« ElőzőTovább »
St. Dunstan's House,
(All rights reserved.]
DR. TODD, the author of the well-known work on Parliamentary Government in England, a condensed edition of which is now offered to the public in these volumes, is a remarkable instance of a man who, from small beginnings, and with few advantages, succeeded in combining long and valuable official service with literary labours of the highest value. Born in London in the early years of the reign of George IV., he was brought, a mere child of eight, to the colony of Canada. Thenceforward he received no education except that which he derived from his own studies; yet he qualified himself in this way to be chosen for the post of Assistant-Librarian of Upper Canada. When Upper and Lower Canada were united, he was continued in the same office by the Legislature of the United Provinces, and, in 1856, was promoted to the post of Chief Librarian. The library owed much to its librarian. A small and modest collection of less than 1000 volumes was developed, under his management, into a noble library. Twice destroyed by fire, the grant for restoring it was expended under his directions, and to his skill and judgment—to quote the words of an obituary notice in the Ottawa Citizen—"may be justly laid the main foundation of the present magnificent collection of 108,000 volumes.” But the official labours which he thus discharged formed only a small portion of his service to the colony. In his own words, taken from the preface to the first volume of the first edition of this work, published in 1866–
“ More than twenty-five years ago, when in the service of the House of Assembly of Upper Canada, as an assistant in the Provincial Library, I was induced to compile a manual of parliamentary practice for the use of the Legislature. The valuable treatise of Sir Erskine May, on the Usage of Parliament, had not then appeared ; and no work then published was sufficiently elementary and comprehensive to be of any service to our colonial legislators in the performance of their parliamentary duties. My little volume, although the crude and imperfect production of a very young man, was received with much favour by the Canadian Parliament. At the first meeting of the Legislature of United Canada, in 1841, the book was formally adopted for the use of members, and the cost of its production defrayed out of the public funds.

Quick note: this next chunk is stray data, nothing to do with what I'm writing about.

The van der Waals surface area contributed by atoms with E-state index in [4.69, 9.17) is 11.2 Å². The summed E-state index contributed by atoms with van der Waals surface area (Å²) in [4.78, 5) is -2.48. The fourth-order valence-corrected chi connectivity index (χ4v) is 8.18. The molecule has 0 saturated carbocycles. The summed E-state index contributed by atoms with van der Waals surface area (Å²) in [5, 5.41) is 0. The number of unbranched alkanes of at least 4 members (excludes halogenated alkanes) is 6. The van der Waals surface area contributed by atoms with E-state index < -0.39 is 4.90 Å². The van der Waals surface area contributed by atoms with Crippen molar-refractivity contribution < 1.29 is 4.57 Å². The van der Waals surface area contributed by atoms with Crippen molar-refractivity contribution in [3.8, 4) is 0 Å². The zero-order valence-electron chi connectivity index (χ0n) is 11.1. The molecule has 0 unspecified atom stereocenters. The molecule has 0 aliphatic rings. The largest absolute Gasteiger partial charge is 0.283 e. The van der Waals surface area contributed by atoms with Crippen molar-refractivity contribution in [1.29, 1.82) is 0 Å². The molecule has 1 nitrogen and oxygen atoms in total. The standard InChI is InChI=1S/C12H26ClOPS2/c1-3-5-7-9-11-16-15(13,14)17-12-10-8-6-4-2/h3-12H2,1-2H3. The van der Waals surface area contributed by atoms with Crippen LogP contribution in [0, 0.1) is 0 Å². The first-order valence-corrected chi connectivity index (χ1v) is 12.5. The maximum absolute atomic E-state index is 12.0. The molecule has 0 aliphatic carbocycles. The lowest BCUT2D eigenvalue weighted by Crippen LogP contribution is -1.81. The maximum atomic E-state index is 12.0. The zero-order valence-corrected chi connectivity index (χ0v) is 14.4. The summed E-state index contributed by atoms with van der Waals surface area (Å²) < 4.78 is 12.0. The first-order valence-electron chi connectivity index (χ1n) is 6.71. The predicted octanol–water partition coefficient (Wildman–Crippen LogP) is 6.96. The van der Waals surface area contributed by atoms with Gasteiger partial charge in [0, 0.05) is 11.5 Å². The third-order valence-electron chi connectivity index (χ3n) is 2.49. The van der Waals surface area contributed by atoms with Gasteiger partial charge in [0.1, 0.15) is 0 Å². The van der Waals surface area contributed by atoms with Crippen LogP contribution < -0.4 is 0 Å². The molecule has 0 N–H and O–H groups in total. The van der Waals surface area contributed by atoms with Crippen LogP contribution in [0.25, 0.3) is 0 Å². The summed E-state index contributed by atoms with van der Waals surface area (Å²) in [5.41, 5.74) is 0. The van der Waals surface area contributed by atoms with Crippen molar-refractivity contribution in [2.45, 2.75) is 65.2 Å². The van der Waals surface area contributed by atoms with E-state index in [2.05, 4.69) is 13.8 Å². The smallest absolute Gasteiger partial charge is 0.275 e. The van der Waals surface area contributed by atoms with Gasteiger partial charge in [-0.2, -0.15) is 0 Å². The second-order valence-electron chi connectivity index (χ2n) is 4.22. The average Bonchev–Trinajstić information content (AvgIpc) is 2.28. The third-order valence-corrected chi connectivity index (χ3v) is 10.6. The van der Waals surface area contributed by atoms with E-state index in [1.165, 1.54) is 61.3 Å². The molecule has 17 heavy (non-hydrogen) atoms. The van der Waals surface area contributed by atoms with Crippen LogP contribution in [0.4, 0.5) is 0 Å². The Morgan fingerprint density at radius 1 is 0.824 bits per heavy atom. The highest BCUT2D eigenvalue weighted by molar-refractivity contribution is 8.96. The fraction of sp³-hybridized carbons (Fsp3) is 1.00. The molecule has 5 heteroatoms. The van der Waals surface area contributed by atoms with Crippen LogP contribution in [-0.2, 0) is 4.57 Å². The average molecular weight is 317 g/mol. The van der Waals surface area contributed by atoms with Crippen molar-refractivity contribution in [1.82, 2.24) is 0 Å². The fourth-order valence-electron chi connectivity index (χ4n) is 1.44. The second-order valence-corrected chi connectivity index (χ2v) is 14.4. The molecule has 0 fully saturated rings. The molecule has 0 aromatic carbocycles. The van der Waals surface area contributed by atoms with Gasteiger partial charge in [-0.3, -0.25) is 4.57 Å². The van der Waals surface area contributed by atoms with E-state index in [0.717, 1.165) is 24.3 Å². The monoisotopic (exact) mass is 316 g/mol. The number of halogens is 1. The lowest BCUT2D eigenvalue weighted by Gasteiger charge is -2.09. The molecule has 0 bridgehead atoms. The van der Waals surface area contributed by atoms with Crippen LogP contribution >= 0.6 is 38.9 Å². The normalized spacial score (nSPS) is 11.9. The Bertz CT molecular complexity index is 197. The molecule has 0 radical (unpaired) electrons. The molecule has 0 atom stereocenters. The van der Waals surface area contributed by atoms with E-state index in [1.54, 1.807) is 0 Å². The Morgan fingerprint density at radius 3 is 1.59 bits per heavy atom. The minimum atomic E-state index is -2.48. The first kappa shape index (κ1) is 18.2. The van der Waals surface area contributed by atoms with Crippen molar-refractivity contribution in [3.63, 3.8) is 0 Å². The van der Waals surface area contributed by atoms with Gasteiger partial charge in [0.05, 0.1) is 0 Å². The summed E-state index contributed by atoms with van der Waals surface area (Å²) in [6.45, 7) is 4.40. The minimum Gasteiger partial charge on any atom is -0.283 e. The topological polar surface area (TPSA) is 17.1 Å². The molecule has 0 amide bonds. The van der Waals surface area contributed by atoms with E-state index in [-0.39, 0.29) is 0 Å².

"It was in the same year, and immediately after the union of the two Canadas, that responsible government' was first applied to our colonial Constitution. In carrying out this new, and hitherto untried, scheme of colonial government, many difficult and complex questions arose, especially in regard to the relations which should subsist between the popular chamber and the ministers of the crown. Upon these questions, my known addiction to parliamentary studies, together with my official position as one of the librarians of the Legislative Assembly, caused me to be frequently consulted. I speedily became aware that then, as now, no work previously written on the British Constitution undertook to supply the particular information required to elucidate the working of responsible' or 'parliamentary' government. For, all preceding writers on this subject have confined themselves to the presentation of an outside view, or general outline, of the political system of England. There is nowhere to be found a practical treatment of the questions involved in the mutual relations between the crown and parliament, or any adequate account of the growth, development, and present functions of the
Cabinet Council. In the words of Lord Macaulay (History of England, iv. 437), ‘No writer has yet attempted to trace the progress of this institution, an institution indispensable to the harmonious working of our other institutions.
“My own researches in this field enabled me to accumulate a mass of information which has proved of much utility in the settlement of many points arising out of responsible government. I was frequently urged, by persons whose opinions were entitled to respect, to digest and arrange my collections in a methodical shape. The fact that the greater part of my notes had been collected when engaged in the investigation of questions not of mere local or temporary significance, but capable of general application, led me to think that, if the result were embodied in the form of a treatise on parliamentary government as administered in Great Britain, it might prove of practical value both in England and her colonies; and that in the constitutional states of continental Europe it might serve to make more clearly known the peculiar features of that form of government, which has been so often admired, but never successfully imitated. I therefore determined to avail myself of the resources of the well-stored library under my charge, and attempt the compilation of a work which, while trenching as little as possible on ground already worthily occupied by former writers, should aim at supplying information upon branches of constitutional knowledge hitherto overlooked.
“I proposed at first to prepare, more especially for colonial use, a manual which should include a dissertation upon the peculiar features of 'Responsible Government' in the colonies. But I decided, after much reflection on the subject, to change my plan, and to confine myself to the exposition of parliamentary government in England. I arrived at this conclusion, firstly, from a conviction that the safest guide to the colonies, whose institutions are professedly modelled upon those of the mother-country, will be found in a detailed account